Micah Safsten: Utah’s drought should be reflected in the price for water

A change in the way Utah figures property taxes would push people to conserve water

(Francisco Kjolseth | The Salt Lake Tribune) A pelican decomposes at the Great Salt Lake as seen near the Spiral Jetty, Wednesday, Dec. 22, 2021. Persistent drought has reduced lake levels to historic lows as the shoreline continues to recede, exposing breeding grounds for pelicans making them reachable by predators.

A Utah lawmaker has proposed changing the way property taxes are calculated and charged, so as to incentivize water conservation. This policy has potential to improve water conservation in Utah, especially if property tax directed toward water is tied to consumption. The reason is simple: The more you pay for water, the more you will conserve it.

Property taxes in Utah help pay for many things, including water that is provided by local municipalities or other providers. Many entities do not pay property taxes, such as churches, government entities, non-profit organizations, and schools. Last week, Utah State Senator Dan McCay, R-Riverton, announced plans to sponsor a bill that would charge these entities the portion of property tax that funds water. While the text of the bill has not been released, the amount charged could be connected to the amount of water being used.

As the American West desperately looks for ways to conserve water, users continue to pay very little for this liquid gold. Everyone, regardless of tax status, pays a regular water bill that funds water infrastructure and use. However, additional funding comes from property taxes. For users that avoid property taxes, this avoidance effectively serves as a water subsidy.

While the proposed change would create a new tax, in practice it eliminates a subsidy for water granted to certain tax-exempt institutions. Requiring all users to pay for a commodity that is increasingly scarce will incentivize conservation in Utah, especially if the amount charged is based on water consumption.

This last point is crucial. The purpose of the property tax adjustment is water conservation, not fundraising for additional water infrastructure. A property tax adjustment based on a flat rate — disconnected from use — would only increase revenue, without incentivizing conservation at all. The desire to raise revenue shouldn’t overshadow the goal of conservation. When a sufficient consumption-based rate is introduced, users will conserve water, limiting the amount of revenue generated by the tax adjustment.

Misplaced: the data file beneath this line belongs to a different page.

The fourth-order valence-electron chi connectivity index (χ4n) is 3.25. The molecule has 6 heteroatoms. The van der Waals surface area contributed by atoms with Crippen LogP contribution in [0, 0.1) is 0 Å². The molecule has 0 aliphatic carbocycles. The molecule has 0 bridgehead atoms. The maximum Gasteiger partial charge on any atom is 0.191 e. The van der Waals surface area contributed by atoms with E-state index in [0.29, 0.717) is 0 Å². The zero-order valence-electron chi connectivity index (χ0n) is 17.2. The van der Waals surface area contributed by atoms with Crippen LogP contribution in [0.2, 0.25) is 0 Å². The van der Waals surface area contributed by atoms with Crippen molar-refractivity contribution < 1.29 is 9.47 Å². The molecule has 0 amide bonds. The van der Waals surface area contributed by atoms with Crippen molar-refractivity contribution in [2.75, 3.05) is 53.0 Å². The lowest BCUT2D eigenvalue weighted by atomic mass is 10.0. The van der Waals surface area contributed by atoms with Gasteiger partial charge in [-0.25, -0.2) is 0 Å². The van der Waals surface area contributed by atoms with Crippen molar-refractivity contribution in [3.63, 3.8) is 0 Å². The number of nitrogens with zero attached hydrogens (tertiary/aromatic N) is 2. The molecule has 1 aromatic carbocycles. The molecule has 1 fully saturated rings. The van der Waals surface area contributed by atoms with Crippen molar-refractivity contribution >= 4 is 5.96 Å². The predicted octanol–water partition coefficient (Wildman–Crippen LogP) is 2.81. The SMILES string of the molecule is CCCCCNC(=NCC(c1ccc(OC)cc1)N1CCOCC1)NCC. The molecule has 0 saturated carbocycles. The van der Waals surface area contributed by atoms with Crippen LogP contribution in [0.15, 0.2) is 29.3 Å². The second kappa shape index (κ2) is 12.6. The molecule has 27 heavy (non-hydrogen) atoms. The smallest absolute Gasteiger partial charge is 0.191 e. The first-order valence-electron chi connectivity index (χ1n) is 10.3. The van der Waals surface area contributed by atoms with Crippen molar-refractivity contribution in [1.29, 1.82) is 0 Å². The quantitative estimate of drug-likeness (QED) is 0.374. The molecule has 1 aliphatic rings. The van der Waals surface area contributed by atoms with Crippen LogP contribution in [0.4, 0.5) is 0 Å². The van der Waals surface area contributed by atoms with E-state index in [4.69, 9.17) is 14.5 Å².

Conservation should be a priority, rather than new infrastructure, because despite being the second driest state in the nation, Utah has comparatively low costs when it comes to delivering drinking water to its people. The groundwater in Utah requires little treatment. It is delivered to the valley by gravity (rather than being pumped), and most of the population lives in relative proximity to the water sources and to each other. These factors create low overhead costs for water distribution in Utah, but they should not trick us into thinking that water itself should come at a low cost.

To put this another way, Utah is like the experienced diamond cutter who can prepare, polish and evaluate diamonds quickly and easily. For this diamond cutter, the costs of preparing a single diamond for sale are lower than that of a novice. Still, diamonds are so rare that the savings induced by choosing the experienced diamond cutter do not make diamonds cheap and affordable for consumers.

While not yet as rare as diamonds, water is far more important to our lives, economy and environment. As it becomes increasingly scarce, the amount we pay for it should reflect this. In this time of inflation, consciously choosing to raise the price of water this way may seem politically foolish. Still, if water consumption is not better aligned with water cost, conservation will receive little attention outside of well-intentioned PR campaigns.

Tying a portion of property tax to water consumption for every user would be a significant change to how Utah values its water. Yes, it would increase costs for some users — there are problems yet to solve regarding how county tax assessors might assess municipalities’ consumption and tax them accordingly. But it would be worth it. Low prices communicate low value to consumers. No one wants to pay more for water, but the alternative has become increasingly worse.

In a place where water is so scarce, it is time our budgets reflect it.

Micah Safsten

Micah Safsten works as communications and outreach coordinator at the Utah Water Research Laboratory, Utah State University. He holds a master’s degree in political science from USU and has interned in both Congress and the Utah Legislature. His views do not necessarily represent those of his employer.